Part of cannabis and small business and retail
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Nova Scotia is considering expanding the number of retail cannabis stores, as online sales have been slower than expected.
Finance Minister Karen Casey said Thursday that online pot sales were expected to account for about 10 per cent or more of total sales, but are only in the range of six per cent.
Casey said that’s why the province has asked the Nova Scotia Liquor Corp. to look at adding to its 12 retail locations currently selling cannabis. She said an expansion would also address geographical gaps in the province.
“We believed that online would address some of those areas of the province where there was a gap,” said Casey. “We’ve recognized that to date it has not materialized, so we have to look at how can we get out to other areas if online is not going to bring the consumer in.”
The minister said there is currently a lack of retail service on parts of the South Shore and through the Annapolis Valley, although she couldn’t say at this point how many additional stores are being considered and exactly where they would be located.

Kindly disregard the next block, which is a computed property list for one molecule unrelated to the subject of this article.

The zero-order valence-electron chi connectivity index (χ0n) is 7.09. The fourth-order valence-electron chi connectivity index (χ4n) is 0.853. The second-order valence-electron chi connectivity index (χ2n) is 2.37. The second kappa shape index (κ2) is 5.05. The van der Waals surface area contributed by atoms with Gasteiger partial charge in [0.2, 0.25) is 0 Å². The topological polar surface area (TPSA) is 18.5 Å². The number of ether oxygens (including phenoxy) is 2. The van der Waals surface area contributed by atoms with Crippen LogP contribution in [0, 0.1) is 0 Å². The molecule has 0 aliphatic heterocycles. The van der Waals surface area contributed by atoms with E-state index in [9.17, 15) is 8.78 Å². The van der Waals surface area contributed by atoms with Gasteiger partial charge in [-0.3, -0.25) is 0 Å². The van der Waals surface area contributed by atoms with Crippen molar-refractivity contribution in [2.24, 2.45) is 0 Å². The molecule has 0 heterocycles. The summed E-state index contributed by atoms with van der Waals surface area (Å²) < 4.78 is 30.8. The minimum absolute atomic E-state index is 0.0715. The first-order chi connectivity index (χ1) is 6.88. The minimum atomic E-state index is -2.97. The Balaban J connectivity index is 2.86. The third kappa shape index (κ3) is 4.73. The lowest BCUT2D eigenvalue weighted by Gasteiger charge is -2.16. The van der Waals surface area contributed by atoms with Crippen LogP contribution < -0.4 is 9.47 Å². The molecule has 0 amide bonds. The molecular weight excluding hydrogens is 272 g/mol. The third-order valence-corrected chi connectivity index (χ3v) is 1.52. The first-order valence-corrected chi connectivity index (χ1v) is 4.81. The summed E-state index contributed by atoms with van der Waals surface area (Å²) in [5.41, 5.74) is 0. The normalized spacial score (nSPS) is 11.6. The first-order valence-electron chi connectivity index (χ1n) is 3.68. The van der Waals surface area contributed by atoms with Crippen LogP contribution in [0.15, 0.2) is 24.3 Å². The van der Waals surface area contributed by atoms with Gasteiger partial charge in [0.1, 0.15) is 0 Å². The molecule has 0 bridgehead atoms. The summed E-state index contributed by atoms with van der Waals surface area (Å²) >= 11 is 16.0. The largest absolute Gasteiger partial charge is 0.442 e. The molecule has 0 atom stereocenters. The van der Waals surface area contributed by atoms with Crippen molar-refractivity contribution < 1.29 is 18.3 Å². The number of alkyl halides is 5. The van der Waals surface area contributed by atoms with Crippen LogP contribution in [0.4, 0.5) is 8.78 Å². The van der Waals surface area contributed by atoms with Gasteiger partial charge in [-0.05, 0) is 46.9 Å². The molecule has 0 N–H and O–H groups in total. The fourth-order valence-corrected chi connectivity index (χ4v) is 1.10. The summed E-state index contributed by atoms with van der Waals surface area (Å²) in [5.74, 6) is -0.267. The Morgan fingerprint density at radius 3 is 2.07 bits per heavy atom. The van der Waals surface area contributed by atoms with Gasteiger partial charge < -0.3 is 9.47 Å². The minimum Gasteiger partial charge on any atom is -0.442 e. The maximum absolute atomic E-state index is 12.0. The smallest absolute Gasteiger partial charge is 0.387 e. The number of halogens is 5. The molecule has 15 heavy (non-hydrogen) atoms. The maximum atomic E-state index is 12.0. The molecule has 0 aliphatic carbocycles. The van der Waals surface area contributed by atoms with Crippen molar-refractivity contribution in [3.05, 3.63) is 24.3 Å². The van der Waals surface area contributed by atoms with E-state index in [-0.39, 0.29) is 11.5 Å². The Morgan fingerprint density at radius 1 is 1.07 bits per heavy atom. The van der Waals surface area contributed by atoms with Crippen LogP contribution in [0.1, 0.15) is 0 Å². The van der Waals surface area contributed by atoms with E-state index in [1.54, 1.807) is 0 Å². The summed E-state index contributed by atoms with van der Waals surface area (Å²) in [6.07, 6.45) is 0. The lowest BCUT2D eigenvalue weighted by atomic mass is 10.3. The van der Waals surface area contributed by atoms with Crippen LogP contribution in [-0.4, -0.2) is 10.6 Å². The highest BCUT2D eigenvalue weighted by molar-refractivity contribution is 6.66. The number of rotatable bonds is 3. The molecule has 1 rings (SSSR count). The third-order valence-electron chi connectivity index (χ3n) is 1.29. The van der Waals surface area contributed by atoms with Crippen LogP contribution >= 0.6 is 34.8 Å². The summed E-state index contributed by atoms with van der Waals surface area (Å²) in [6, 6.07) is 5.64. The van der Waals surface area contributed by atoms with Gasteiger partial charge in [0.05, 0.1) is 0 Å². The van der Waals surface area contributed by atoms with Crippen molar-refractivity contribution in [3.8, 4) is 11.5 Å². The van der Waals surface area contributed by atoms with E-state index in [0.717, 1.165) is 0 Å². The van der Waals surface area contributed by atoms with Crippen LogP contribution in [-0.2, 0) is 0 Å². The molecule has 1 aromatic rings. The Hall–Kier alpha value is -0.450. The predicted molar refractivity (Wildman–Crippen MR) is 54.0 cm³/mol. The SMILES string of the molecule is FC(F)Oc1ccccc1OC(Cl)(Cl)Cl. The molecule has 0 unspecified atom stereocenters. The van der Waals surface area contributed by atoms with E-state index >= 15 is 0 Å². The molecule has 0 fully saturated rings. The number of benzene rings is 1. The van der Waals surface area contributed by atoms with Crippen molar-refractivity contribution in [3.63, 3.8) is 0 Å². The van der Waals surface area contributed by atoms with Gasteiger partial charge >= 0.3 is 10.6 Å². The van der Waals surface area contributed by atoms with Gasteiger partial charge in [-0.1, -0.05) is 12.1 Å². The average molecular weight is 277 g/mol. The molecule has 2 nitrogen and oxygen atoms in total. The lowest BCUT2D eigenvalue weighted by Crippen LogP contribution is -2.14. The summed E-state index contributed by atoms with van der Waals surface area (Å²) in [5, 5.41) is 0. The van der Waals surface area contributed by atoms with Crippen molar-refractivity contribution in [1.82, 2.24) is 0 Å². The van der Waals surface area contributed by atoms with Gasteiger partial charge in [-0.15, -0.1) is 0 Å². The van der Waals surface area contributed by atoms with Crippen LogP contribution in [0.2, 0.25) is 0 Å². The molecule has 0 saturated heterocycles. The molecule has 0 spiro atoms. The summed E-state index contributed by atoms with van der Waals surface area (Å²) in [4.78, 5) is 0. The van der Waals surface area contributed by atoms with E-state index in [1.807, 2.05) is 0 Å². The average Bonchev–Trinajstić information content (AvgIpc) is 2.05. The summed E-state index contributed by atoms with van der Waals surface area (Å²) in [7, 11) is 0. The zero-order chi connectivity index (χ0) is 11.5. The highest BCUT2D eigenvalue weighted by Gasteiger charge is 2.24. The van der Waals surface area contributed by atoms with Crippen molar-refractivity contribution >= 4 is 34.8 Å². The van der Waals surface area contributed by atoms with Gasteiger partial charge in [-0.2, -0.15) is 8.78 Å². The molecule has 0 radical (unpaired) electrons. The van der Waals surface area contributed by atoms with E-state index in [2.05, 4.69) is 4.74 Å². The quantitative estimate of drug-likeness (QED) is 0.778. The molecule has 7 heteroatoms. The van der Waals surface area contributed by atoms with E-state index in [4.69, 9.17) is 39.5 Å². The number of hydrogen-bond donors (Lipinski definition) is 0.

Casey noted that Nova Scotia has “managed well” a supply shortage that has hit most of the country, although it hasn’t been able to offer the wide range of product line originally promised.
“We believe our supply issue will be in a better shape,” she said. “We are better now than we were a couple of months ago.”
She said the province is waiting for a third local producer to get the green light from Health Canada to help further stabilize needs as a result of demand.
“If that meant distributing it to a couple of more stores, I don’t think that would impact on that supply,” she said.
According to figures released in a national survey by Statistics Canada released just prior to legalization last fall, Nova Scotia led the country in cannabis consumption among people 15 and older with 23 per cent of residents reporting having used the drug. British Columbia ranked second at 20 per cent.
Nova Scotia currently gets its supply from two licensed producers based in the province as well as from producers based in P.E.I., New Brunswick, Ontario and Alberta.
NSLC spokeswoman Beverley Ware said Thursday there are few details about a potential expansion at this point in time.
“We are focused on managing supply as best we can and we’re going to give it some time to figure out what makes sense in terms of filling any gaps,” Ware said in an e-mail.
“In the meantime, customers can order online and receive home delivery if it’s not convenient for them to go to one of our cannabis stores.”
Meanwhile, Casey said overall cannabis revenue won’t have as great an impact as previously forecast on the provincial budget, which is expected to be tabled in March.
She said Ottawa’s move to push the legalization date back from July 1 to Oct. 17 of last year has effected the province’s bottom line, although administration and policing costs are also not as high as feared.
“We’d like to think it’s a wash,” said Casey of the effect on the budget.
“We believe it will not be an additional cost or an additional source of revenue for the province.”